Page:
A bora ring is a sacred site for indigenous Australians where initiation ceremonies for indigenous males were held. In her poem “Bora Ring”, Judith Wright mourns the loss in contemporary Australian society of the culture and traditions of indigenous Australians. She begins with descriptions of Aboriginal culture that has vanished as a result of European settlement. At the end of the poem, Wright recognizes the destruction wreaked upon indigenous Australians by their white brothers and shows remorse for these actions of the past.
Through her use of diction, structural devices, and imagery, Wright expresses her sorrow at the disappearance of Aboriginal cultural heritage. In the first stanza of “Bora Ring,” Wright describes the loss of the songs, dances, stories and rituals of the Aboriginal Australians. Her use of the adjectives “gone”, “secret”, “useless” and “lost” emphasizes Wright’s regret that this ancient culture has disappeared. The poet, through her use of the metaphor “lost in an alien tale”, highlights how Aboriginal culture has been replaced by European culture as a result of white settlement in Australia.
Her use of the word “alien” stresses her view that the white colonists do not belong in Australia; they are foreigners in the land. Wright’s use of end-stopping and caesura, in combination with trimeter and pentameter, creates short emphatic phrases that portray her belief that this loss is irrevocable. The slow pace of the quatrain also serves to depict the poet’s remorse at the destruction of indigenous traditions. In the second stanza, Wright describes the remains of a bora ring.
The Aborigines are no longer present: “Only the grass stands up / to mark the dancing ring. Nature is the only reminder of the lost Aboriginal culture.
The grass is personified as “standing up”; it encircles the dancing ring, almost as if it is guarding this sacred area. Wright also personifies the apple- gums. She suggests that their movements and sounds in the wind, “posture and mime a past corroboree, / murmur a broken chant. ” Her choice of the verbs “posture and mime” emphasizes the way in which past generations of indigenous people gathered for corroboree, a sacred and ceremonial meeting involving music, song and dance. Through the use of personification Wright is thus able to convey the absence f the Aborigines in the bora ring.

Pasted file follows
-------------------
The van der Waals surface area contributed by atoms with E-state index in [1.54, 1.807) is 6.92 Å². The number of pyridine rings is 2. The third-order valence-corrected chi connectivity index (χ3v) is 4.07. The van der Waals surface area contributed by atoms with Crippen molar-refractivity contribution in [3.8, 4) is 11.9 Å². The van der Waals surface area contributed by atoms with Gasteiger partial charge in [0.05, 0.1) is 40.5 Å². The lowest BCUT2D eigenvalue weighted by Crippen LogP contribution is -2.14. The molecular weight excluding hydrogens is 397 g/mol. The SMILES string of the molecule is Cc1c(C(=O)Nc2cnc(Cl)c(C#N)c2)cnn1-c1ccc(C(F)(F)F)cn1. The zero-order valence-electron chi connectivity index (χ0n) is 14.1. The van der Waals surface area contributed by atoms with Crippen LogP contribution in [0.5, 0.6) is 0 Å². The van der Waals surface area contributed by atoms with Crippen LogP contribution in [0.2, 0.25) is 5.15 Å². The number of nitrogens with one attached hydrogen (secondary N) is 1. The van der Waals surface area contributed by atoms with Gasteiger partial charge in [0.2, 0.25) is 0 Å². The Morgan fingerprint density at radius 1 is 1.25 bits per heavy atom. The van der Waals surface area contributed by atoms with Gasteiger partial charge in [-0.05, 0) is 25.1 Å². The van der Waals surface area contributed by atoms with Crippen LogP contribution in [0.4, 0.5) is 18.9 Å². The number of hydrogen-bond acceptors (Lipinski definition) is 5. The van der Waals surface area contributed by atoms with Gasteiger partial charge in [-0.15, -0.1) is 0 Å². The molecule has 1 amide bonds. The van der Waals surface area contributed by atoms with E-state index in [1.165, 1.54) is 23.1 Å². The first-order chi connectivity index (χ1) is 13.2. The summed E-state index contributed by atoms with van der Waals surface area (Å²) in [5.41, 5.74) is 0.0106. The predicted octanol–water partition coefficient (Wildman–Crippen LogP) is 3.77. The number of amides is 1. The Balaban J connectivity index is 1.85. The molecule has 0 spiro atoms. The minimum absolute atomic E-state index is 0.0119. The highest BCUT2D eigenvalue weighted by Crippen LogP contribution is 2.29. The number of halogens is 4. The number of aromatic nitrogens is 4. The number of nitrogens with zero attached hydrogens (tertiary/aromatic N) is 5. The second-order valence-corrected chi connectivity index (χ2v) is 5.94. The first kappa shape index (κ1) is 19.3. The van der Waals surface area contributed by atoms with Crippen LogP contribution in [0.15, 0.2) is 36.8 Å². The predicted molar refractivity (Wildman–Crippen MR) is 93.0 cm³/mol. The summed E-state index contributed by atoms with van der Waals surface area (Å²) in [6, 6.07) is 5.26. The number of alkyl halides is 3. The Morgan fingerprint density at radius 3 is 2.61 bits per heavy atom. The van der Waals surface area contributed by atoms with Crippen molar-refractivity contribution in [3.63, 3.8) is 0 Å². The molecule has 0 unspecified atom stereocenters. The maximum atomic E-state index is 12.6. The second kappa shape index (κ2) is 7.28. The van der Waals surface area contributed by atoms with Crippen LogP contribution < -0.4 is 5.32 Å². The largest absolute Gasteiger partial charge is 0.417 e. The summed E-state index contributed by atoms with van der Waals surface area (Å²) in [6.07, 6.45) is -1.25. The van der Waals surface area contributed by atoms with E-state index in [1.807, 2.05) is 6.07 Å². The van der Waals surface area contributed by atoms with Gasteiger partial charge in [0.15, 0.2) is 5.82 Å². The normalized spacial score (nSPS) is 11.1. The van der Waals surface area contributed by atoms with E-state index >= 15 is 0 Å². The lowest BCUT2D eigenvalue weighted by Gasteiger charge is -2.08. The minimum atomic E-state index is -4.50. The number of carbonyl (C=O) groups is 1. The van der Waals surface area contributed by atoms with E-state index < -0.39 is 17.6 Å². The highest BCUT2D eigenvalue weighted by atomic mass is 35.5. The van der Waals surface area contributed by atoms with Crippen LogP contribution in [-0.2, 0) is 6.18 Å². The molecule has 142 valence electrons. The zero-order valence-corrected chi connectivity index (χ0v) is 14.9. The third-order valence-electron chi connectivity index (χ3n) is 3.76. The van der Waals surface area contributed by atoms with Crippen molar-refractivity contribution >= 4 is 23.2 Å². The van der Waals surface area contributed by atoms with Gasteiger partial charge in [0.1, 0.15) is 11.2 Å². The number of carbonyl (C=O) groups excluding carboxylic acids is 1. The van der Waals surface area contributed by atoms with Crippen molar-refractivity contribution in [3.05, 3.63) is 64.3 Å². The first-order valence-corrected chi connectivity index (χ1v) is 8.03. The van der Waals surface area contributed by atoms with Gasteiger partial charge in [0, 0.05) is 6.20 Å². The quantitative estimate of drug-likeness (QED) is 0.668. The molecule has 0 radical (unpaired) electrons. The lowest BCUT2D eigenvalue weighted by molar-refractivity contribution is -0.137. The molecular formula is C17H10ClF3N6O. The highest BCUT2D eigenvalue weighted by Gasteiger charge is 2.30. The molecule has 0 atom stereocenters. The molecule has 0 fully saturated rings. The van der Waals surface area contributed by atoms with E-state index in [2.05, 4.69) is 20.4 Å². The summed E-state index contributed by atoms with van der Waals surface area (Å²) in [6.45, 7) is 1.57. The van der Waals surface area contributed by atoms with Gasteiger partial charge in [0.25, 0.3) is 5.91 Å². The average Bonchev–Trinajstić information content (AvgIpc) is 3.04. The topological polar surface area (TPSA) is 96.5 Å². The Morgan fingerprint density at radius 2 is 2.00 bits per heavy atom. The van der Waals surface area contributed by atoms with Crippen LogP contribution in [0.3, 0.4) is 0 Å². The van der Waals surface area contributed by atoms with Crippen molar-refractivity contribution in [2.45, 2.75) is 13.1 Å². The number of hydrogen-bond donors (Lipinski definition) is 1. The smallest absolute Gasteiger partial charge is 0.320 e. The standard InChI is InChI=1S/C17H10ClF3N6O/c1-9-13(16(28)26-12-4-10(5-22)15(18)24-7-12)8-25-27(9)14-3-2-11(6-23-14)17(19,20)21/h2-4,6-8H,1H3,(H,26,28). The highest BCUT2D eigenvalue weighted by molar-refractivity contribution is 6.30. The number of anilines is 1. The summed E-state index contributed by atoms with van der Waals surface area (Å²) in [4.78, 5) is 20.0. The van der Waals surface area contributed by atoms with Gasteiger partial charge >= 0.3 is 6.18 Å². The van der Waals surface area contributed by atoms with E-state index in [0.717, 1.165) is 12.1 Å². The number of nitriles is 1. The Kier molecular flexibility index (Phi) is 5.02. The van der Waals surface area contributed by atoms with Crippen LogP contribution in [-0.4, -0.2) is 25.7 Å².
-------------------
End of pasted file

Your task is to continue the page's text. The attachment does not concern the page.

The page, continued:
Wright further conveys the poignancy of the Aborigines’ disappearance in the third stanza. Structurally, the third and first stanzas parallel each other; both list aspects of indigenous Australian culture that no longer exist. In the first stanza, Wright highlights the loss of the “song” and the “dance”. Similarly, in the third stanza, she notes the absence of the “hunter” and the “spear”. Wright describes the “spear” as “splintered underground”, giving the reader an image of a weapon broken, smothered in the dirt, lying unseen.
Thus, the poet stresses the xtinction of the Aboriginal tribal traditions. Wright also notes, through her metaphor of the “painted bodies/a dream the world breathed sleeping and forgot” that rituals such as corroboree are no longer practiced. Her use of the words “dream”, “sleeping”, and “forgot” emphasizes that these ancient rituals, so much a part of Aboriginal culture, have ceased to live on today. Wright then states that “the nomad feet are still”. Here, the word “nomad” refers to the itinerant lifestyle of the Aborigines, “still” now, since the Aboriginal way of life no longer has any value in